NAYPYIDAW - A Burmese policy limiting Muslim Rohingya families to two children in an effort to curb their population growth is sparking outrage as a brazen discrimination against the minority and a violation of human rights.
"They shouldn't discriminate, Burmese opposition leader and pro-democracy champion Aung San Suu Kyi told reporters, Reuters reported.
This is against human rights.
Local officials in two townships, Maungdaw and Bu Thee Daung, in the western Rakhine state have put into force a policy that limit Rohingya families to only two children.
"Under this directive, Bengali men are allowed to have only one wife and each married couple can have two children, a senior immigration official told Reuters, using the term Bengali to refer to Rohingya.
Where there are more than two children, they are considered illegal.
Burma has introduced a policy in 1994 to ban Rohingya Muslims from having more than two children.
The policy, however, has not been enforced until recent weeks following sectarian tension between the Rohingya and the Buddhist majority in Rakhine.
One government policy that is enforced requires that Rohingya get official permission to marry. Their access to education and employment is limited.
A commission appointed to look into last year's violence recommended in an April 29 report that if the government went ahead with the policy, it should "refrain from implementing non-voluntary measures which may be seen as discriminatory or that would be inconsistent with human rights standards".
The immigration official said authorities in Maungdaw District had decided to enforce the directive "following the recommendations in the report".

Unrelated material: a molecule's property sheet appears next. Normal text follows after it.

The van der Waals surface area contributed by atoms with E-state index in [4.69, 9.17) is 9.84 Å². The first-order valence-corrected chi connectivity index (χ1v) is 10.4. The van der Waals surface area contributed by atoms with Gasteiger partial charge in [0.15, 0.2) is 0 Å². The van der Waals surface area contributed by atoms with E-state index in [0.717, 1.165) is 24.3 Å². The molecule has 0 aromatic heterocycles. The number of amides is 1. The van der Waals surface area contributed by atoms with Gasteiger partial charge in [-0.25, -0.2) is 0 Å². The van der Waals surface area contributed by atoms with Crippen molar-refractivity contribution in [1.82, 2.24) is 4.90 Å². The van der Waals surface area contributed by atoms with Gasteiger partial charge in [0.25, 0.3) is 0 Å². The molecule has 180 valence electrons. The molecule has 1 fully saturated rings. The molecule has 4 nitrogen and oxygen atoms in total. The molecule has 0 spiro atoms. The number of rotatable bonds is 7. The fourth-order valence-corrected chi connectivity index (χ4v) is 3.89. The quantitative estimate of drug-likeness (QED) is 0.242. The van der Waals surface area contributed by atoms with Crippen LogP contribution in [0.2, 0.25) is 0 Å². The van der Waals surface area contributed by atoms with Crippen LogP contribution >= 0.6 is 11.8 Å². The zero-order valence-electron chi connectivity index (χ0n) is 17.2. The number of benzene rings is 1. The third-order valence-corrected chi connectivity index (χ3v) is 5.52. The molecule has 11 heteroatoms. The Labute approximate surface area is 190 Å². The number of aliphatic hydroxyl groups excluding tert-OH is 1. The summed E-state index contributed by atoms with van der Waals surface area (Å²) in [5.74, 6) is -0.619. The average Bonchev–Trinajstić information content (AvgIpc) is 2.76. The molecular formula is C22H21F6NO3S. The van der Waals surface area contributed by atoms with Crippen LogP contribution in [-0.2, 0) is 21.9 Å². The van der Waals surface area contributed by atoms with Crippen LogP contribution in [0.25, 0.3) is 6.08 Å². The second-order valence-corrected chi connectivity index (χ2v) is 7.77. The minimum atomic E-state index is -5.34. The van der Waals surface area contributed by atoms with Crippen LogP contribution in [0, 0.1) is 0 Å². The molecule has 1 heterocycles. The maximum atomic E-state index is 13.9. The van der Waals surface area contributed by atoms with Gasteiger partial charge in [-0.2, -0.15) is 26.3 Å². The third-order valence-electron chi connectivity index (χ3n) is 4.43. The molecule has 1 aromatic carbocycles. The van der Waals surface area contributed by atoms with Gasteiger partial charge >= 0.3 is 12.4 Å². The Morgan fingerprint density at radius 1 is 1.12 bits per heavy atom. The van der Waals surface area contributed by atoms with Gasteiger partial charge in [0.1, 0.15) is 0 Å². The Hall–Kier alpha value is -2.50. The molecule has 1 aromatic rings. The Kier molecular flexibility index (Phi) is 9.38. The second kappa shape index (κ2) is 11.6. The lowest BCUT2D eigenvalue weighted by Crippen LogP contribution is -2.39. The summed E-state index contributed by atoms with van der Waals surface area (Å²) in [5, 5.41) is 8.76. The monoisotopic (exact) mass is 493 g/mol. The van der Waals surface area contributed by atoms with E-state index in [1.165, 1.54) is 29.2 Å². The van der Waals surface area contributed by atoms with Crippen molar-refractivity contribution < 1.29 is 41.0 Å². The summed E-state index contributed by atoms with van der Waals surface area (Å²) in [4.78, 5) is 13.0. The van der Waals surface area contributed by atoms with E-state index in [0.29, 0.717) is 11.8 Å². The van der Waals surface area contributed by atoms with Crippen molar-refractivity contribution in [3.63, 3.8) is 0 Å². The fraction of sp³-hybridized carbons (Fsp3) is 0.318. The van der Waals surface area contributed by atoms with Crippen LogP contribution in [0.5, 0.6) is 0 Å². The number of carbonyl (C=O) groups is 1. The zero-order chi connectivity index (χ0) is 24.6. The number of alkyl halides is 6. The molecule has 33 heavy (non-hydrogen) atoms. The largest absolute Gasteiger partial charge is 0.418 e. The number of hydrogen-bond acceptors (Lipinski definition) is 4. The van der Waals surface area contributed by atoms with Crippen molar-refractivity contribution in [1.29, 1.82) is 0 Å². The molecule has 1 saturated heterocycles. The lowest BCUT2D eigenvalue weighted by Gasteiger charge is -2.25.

"As far as I know, there are also plans, according to the recommendations, to encourage Muslim women to go to school and to educate them on the benefits of restricting family size."
Suu Kyi said that the two-child policy was a brazen example of discrimination against Rohingya.
If true, this is against the law, the Nobel laureate said.
It is discriminatory and also violates human rights.
Suu Kyi has been heavily criticized for not speaking up for the Rohingya rights, even after clashes with Rakhine Buddhists last year in which at least 192 people were killed and 140,000 made homeless.
Most of the victims were Muslim Rohingya and many remain in camps they are not allowed to leave.
Rights groups have accused the Burmese security forces of killing, raping and arresting Rohingyas following the violence.
Human Rights Watch also denounced the two-child policy as outrageous and discriminatory.
"This a policy that is clearly discriminatory, HRW deputy director for Asia Phil Robertson said.
It's a policy that has existed for a number of years ... There have been township regulations, limiting births particularly of newlywed couples, and also marriage restrictions
These processes have been highly embarrassing and discriminatory against the Rohingya, he said.
Described by the UN as one of the world's most persecuted minorities, Burma's ethnic-Bengali Muslims, generally known as the Rohingya, are facing a catalogue of discrimination in their homeland.They have been denied citizenship rights since an amendment to the citizenship laws in 1982 and are treated as illegal immigrants in their own home.